Variable or fixed-rate loan

Borrowers looking for a new mortgage may be better off going for a variable-rate or tracker-style loan rather than a fixed-rate deal, despite the record 0.5 per cent low in Bank of England interest costs
Borrowers looking for a new mortgage may be better off going for a variable-rate or tracker-style loan rather than a fixed-rate deal, despite the record 0.5 per cent low in Bank of England interest costs.

What’s the cost? Fixed rates cost four per cent or more, while best-buy variable rates, for example from HSBC, start at about two per cent. So, in this case, mortgage rates would have to rise by more than two percentage points before variable-rate borrowers were worse off.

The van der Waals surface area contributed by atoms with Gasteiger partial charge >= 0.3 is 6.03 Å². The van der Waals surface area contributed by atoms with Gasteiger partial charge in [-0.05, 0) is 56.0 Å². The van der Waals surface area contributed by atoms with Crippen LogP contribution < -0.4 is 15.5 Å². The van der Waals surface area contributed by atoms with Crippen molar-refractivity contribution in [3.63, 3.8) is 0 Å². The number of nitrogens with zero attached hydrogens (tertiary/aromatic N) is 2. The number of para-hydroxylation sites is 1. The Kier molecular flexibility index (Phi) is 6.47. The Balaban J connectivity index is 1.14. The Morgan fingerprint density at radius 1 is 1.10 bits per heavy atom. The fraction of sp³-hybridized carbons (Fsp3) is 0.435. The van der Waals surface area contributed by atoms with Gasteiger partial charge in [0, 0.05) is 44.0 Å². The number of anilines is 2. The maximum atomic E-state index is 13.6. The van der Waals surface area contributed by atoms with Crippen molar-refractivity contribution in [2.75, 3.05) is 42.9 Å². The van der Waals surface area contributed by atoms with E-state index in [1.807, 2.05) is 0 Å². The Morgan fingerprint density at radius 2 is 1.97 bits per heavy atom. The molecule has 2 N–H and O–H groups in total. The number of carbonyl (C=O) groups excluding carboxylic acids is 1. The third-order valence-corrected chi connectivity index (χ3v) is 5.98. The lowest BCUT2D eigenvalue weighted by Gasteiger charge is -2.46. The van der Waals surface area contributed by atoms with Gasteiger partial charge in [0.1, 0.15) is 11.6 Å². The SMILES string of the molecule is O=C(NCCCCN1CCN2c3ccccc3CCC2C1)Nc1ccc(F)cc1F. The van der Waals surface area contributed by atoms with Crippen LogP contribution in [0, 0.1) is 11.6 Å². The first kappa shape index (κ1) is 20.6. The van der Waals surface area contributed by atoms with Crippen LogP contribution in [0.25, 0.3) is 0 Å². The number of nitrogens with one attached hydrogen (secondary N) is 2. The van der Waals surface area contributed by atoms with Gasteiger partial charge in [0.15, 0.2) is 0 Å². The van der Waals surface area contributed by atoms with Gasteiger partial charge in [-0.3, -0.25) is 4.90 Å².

The timing and size of future interest rate increases are crucial to which loan type proves cheaper. When rates do rise again, the increases could be quick and sizeable, say experts. However, worries about a slow recovery mean interest rates could remain low for at least two or three years, says John Charcol mortgage brokers.

Discount or tracker? Tracker mortgages - which follow moves in base rate - made sense when rates were falling as rate cuts were generally passed on in full. But with the only way for rates being up, some brokers think deals based on standard variable rates (SVR) could be preferable. With these discounted and SVR rates, lenders may temper their rate hikes.

However, borrowers choosing any kind of variable rate mortgage should be sure they could afford possible increases in monthly payments. Otherwise, the certainty of a fixed rate may still be worth paying for.

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